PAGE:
If you must vote No, then at the very least demand the removal of all the other voices who operate in Canberra. The lobbyists, who for a great deal of money, are able to gain access to members of parliament and members of staff. It is something that is denied ordinary folk. The lobbyists’ trade is to gain special conditions and influence legislation on behalf of special interest groups, like banking, farming and mining.
It must be of concern that First Nations people are still the most disadvantaged, the most incarcerated, those with the shortest life span. Surely after 200 years of ″ordering and telling″ it is now time to try a bit of ″listening″?
Cushla McNamara, Hawthorn
Back in 1965, when Ron Barassi caused a stir by leaving Melbourne to coach for Collingwood, there was a joke doing the rounds. A man went into a bottle shop and said, ″Give me some of that Barossa, you know, the kind that made Carlton United and Melbourne Bitter.″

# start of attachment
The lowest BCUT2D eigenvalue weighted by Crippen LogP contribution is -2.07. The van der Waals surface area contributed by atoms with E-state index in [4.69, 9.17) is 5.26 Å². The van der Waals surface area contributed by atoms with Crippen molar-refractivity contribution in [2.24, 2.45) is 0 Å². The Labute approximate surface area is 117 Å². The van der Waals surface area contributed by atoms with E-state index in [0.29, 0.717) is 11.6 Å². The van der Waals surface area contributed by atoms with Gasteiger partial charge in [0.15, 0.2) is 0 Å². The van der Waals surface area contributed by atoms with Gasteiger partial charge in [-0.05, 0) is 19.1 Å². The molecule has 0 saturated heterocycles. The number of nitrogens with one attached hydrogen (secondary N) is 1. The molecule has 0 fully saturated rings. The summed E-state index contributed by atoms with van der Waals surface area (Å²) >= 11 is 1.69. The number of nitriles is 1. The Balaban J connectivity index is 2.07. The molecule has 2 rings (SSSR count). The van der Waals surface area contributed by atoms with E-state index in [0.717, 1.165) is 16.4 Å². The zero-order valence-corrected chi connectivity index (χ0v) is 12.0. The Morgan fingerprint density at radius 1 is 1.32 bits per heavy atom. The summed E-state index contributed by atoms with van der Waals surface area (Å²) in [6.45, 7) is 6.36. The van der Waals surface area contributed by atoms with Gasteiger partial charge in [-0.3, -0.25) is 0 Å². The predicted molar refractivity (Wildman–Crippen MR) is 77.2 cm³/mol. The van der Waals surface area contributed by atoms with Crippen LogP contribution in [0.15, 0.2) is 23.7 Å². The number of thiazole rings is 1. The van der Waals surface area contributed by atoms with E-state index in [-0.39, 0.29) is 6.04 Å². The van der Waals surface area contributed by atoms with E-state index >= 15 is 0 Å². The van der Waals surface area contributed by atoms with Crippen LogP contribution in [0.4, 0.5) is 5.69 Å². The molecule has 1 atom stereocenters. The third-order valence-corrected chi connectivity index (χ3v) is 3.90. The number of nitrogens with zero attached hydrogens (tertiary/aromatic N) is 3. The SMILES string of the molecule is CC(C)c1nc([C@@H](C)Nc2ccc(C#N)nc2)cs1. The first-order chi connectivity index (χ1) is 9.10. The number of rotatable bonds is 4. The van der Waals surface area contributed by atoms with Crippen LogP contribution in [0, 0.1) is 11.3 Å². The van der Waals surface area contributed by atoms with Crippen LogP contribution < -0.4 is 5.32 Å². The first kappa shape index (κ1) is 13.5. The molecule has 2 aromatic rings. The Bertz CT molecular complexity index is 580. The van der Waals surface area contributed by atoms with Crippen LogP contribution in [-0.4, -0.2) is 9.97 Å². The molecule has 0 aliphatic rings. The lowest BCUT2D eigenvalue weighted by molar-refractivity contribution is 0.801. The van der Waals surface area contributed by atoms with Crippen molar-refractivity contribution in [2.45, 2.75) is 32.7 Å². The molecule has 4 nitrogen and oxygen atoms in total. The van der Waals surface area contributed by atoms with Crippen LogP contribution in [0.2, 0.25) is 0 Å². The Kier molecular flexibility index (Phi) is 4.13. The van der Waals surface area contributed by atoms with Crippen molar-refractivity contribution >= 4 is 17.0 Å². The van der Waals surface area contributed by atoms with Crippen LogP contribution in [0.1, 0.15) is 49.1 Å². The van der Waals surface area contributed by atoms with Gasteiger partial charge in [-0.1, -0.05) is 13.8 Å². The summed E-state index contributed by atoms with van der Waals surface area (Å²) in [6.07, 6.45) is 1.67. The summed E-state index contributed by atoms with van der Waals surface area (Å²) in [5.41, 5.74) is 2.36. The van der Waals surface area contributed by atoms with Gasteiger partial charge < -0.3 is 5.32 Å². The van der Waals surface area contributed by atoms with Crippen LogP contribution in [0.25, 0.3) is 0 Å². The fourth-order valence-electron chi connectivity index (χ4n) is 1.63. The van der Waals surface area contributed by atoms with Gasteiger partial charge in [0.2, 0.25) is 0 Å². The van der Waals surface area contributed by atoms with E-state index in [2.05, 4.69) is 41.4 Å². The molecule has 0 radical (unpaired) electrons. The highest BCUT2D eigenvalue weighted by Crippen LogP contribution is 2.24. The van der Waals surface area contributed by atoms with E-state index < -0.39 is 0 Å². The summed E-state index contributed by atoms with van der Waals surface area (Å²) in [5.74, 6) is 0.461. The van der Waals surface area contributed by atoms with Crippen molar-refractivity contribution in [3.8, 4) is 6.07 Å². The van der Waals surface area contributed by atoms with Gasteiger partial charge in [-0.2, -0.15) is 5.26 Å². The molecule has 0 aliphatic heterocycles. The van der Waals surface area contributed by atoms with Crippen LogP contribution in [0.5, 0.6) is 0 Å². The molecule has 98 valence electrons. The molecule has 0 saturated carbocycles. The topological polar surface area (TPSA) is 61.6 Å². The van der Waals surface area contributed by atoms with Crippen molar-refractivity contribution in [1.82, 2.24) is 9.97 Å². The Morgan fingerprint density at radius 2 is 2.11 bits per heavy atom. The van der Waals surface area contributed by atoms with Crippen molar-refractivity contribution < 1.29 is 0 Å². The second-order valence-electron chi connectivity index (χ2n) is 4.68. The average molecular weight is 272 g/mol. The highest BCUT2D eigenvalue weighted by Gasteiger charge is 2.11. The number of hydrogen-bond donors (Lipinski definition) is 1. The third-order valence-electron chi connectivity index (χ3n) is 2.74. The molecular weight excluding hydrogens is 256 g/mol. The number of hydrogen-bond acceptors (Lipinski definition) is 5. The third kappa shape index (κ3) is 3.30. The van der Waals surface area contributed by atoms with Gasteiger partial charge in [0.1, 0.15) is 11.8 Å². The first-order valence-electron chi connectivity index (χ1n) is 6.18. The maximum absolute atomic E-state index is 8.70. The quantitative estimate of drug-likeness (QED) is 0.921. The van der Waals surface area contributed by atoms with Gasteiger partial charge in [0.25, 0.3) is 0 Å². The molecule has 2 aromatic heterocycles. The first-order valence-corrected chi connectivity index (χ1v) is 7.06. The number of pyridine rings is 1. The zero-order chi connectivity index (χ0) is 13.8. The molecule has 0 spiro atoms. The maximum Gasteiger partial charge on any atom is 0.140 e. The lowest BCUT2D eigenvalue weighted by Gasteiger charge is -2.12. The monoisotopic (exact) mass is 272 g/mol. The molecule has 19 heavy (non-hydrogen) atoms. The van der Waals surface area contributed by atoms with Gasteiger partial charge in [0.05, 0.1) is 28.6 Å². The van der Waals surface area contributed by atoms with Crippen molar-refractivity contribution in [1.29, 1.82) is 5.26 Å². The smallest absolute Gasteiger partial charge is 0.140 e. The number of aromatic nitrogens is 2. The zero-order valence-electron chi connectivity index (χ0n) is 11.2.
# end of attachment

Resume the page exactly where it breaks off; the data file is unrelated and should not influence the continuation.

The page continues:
Pam O’Connor, Hawthorn
Good on you Judy Croagh (“And this little piggy was one of the last”, 18/9) and other small meat producers who genuinely care about the end of life of their stock. Small travel distances and smaller specialist abattoirs have always been a more ethical and commercially smart option and we must protect the smaller farmers and processors from foreign takeovers by campaigning on their behalf.
April von Moger, Ashburton
UN teams needed
The recent disasters in Morocco and Libya have emphasised the need for the UN to set up a rapid-response, highly mobile, well-equipped relief unit to be available to go to any part of the world where the need arises.
John Walsh, Watsonia
Return of Neighbours
Neighbours has returned to TV, rescued by public demand and the help of an international consortium. Beamed to many nations it further showcases Australian society. Good or bad themes, the series has universal appeal. Some actors may become our future stars. Victoria, take pride in this product. In life, we look for the familiar. May it be the evening wallpaper for all who enjoy its entertainment.